Christmas is a time for love and laughter and for most of us it is a special time we spend with our families.
Sadly, there are people who have no such luck. Whilst loneliness and social isolation is not something that comes about just at Christmas time, feelings of loneliness can be exacerbated as people are making plans to be with friends and family. It is also a hard time for people who have lost a loved one.
There are about 224,000 older Australians living in social isolation all year round, and half a million pensioners spend Christmas Day alone. This is a huge concern at Christmas time as the effects of loneliness can be devastating.
Recent scientific research data confirms that effects of loneliness can increase the chance of premature death at all ages. Studies have also shown that day-in, dayout, chronic isolation does real, physical damage, leading to higher blood pressure, increased stress and less and lower-quality sleep.
Indeed, those who perceive themselves to have few meaningful social connections are more likely to die earlier.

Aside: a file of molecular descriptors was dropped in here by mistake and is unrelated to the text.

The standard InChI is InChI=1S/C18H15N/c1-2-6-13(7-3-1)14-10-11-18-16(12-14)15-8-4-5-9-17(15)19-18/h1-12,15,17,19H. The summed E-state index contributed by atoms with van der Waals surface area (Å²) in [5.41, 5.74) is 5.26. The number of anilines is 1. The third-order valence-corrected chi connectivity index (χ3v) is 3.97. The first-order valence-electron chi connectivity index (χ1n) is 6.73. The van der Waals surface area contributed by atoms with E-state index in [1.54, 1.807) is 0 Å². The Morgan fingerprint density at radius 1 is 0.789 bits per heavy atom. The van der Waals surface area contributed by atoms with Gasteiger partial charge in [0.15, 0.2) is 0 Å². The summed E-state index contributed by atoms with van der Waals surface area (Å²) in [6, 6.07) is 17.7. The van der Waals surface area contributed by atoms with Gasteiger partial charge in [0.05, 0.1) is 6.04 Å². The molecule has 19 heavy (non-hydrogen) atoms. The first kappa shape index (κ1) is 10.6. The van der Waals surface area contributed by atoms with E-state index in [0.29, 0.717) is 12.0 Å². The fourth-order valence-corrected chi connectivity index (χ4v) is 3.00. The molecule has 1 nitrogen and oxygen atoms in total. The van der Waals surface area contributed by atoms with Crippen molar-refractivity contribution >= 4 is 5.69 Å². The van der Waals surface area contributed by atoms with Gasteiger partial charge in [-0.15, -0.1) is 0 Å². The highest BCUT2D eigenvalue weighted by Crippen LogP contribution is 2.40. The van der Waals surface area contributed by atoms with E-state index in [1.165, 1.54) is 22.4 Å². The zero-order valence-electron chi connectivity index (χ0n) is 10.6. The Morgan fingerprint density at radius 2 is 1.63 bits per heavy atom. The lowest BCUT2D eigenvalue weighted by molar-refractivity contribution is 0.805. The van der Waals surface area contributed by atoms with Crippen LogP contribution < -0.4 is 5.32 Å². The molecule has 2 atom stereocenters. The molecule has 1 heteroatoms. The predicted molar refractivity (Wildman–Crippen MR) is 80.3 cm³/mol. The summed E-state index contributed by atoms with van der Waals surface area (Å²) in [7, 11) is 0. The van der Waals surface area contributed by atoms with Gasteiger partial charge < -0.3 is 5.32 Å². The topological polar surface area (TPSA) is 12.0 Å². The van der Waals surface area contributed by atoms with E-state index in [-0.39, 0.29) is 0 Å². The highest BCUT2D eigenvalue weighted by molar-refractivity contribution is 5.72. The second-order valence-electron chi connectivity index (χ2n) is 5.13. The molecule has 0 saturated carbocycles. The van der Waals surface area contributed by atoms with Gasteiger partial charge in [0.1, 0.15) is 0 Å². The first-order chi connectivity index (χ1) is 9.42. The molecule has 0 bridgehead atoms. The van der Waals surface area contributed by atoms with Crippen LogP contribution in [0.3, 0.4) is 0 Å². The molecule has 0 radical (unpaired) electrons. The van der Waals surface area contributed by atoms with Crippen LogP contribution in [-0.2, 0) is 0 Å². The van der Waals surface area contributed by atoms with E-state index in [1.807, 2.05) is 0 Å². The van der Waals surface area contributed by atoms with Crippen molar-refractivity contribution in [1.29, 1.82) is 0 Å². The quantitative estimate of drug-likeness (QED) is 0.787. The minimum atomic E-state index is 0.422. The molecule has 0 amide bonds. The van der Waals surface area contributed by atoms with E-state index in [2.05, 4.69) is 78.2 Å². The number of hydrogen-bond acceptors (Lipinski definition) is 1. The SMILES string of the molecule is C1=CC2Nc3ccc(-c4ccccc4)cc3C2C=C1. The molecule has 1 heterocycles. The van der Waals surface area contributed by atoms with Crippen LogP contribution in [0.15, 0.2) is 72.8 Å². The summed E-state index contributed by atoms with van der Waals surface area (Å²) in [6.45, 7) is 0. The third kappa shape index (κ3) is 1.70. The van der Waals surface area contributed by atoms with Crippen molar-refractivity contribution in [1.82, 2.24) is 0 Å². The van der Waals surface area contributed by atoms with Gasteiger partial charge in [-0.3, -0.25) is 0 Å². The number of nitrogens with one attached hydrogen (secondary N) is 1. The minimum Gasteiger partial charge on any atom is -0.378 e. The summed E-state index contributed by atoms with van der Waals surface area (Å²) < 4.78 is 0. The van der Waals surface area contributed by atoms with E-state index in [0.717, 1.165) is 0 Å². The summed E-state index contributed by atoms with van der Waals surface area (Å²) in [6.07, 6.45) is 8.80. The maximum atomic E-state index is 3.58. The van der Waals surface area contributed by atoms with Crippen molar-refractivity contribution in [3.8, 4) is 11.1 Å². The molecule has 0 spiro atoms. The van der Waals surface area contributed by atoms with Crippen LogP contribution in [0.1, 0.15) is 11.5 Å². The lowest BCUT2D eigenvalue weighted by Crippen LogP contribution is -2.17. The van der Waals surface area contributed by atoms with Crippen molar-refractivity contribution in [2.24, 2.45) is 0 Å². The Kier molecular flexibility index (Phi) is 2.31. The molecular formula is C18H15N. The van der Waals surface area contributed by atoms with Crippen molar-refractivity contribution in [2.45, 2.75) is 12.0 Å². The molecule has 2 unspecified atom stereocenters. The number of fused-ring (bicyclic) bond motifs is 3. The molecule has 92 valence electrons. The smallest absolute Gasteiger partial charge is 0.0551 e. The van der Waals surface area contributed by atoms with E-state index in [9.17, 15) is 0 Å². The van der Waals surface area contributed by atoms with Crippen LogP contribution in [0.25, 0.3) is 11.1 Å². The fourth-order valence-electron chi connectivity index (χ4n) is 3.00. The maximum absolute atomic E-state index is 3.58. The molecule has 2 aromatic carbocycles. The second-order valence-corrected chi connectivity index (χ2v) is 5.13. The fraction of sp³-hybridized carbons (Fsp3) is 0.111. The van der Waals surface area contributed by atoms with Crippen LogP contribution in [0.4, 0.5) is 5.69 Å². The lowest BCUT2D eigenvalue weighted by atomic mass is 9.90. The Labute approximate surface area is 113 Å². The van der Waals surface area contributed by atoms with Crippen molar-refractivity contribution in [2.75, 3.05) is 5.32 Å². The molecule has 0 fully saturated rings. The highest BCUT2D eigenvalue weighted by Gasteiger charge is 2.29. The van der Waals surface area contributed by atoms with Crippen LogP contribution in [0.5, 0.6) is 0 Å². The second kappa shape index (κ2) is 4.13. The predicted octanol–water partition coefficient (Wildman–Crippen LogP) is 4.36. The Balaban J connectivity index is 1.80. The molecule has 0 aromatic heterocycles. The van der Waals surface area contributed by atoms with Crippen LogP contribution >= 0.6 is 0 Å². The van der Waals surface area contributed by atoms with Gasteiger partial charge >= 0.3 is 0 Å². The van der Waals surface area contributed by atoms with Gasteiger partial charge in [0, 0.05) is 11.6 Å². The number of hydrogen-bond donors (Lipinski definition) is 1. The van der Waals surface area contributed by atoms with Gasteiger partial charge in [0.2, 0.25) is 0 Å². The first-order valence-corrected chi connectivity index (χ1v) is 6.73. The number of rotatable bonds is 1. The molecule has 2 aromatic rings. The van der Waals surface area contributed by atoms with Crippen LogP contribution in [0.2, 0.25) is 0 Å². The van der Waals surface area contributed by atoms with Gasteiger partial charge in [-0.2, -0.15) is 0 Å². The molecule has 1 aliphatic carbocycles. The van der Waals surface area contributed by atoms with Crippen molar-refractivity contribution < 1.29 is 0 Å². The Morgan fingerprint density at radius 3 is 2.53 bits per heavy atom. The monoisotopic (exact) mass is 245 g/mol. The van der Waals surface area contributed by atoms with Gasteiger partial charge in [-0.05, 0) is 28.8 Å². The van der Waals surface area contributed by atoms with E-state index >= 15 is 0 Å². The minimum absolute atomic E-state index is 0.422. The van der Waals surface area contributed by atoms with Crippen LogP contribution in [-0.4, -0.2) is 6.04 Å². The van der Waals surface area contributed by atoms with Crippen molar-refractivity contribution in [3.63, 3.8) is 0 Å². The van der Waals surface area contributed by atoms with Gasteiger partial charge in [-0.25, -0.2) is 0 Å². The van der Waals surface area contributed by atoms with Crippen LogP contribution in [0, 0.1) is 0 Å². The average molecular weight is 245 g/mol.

At fear of being pitied or feeling a burden, older people often put on a brave face and often don’t like to talk about their feelings of loneliness. Make it your act of kindness this Christmas, and New Year’s resolution for 2019 to help at least one person feel less lonely.
Neighbourhood Central says you can help an older person stay connected or reconnect with friends and family, to join a social group in the community or to help out at a charity. By helping others and meeting new people it will give that person a sense of purpose, and a way to start feeling loved, needed, and purposeful.
No matter what your age, being loved and having someone to care for you is important to us all!